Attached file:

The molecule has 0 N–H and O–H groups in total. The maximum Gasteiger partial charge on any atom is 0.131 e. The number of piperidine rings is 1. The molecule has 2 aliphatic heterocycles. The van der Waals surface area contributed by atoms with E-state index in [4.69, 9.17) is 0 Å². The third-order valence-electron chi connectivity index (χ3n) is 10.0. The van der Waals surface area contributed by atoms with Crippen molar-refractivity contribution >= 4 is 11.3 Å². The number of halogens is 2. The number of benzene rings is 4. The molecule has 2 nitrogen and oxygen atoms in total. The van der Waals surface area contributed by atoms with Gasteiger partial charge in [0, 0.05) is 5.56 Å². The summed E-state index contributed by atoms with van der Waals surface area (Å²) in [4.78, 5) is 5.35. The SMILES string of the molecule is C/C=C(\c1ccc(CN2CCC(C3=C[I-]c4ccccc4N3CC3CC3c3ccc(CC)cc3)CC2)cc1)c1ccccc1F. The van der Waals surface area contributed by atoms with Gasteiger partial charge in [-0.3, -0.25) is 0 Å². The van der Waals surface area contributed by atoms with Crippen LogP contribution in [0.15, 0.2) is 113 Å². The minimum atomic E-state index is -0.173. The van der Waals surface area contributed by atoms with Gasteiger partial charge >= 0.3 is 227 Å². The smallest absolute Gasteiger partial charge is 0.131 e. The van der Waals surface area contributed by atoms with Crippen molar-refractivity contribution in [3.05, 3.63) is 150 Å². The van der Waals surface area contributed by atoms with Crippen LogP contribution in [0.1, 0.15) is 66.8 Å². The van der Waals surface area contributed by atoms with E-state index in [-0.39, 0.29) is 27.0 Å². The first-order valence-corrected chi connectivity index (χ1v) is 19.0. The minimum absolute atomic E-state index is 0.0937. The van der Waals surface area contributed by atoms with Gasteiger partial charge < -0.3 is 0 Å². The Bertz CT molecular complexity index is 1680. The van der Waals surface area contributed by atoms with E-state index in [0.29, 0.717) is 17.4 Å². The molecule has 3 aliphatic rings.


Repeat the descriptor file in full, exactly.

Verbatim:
The molecule has 0 N–H and O–H groups in total. The maximum Gasteiger partial charge on any atom is 0.131 e. The number of piperidine rings is 1. The molecule has 2 aliphatic heterocycles. The van der Waals surface area contributed by atoms with E-state index in [4.69, 9.17) is 0 Å². The third-order valence-electron chi connectivity index (χ3n) is 10.0. The van der Waals surface area contributed by atoms with Crippen molar-refractivity contribution >= 4 is 11.3 Å². The number of halogens is 2. The number of benzene rings is 4. The molecule has 2 nitrogen and oxygen atoms in total. The van der Waals surface area contributed by atoms with Gasteiger partial charge in [0, 0.05) is 5.56 Å². The summed E-state index contributed by atoms with van der Waals surface area (Å²) in [4.78, 5) is 5.35. The SMILES string of the molecule is C/C=C(\c1ccc(CN2CCC(C3=C[I-]c4ccccc4N3CC3CC3c3ccc(CC)cc3)CC2)cc1)c1ccccc1F. The van der Waals surface area contributed by atoms with Gasteiger partial charge in [-0.3, -0.25) is 0 Å². The van der Waals surface area contributed by atoms with Crippen LogP contribution in [0.15, 0.2) is 113 Å². The minimum atomic E-state index is -0.173. The van der Waals surface area contributed by atoms with Gasteiger partial charge >= 0.3 is 227 Å². The smallest absolute Gasteiger partial charge is 0.131 e. The van der Waals surface area contributed by atoms with Crippen molar-refractivity contribution in [3.05, 3.63) is 150 Å². The van der Waals surface area contributed by atoms with Crippen LogP contribution in [0.1, 0.15) is 66.8 Å². The van der Waals surface area contributed by atoms with E-state index in [-0.39, 0.29) is 27.0 Å². The first-order valence-corrected chi connectivity index (χ1v) is 19.0. The minimum absolute atomic E-state index is 0.0937. The van der Waals surface area contributed by atoms with Gasteiger partial charge < -0.3 is 0 Å². The Bertz CT molecular complexity index is 1680. The van der Waals surface area contributed by atoms with E-state index in [0.29, 0.717) is 17.4 Å². The molecule has 3 aliphatic rings.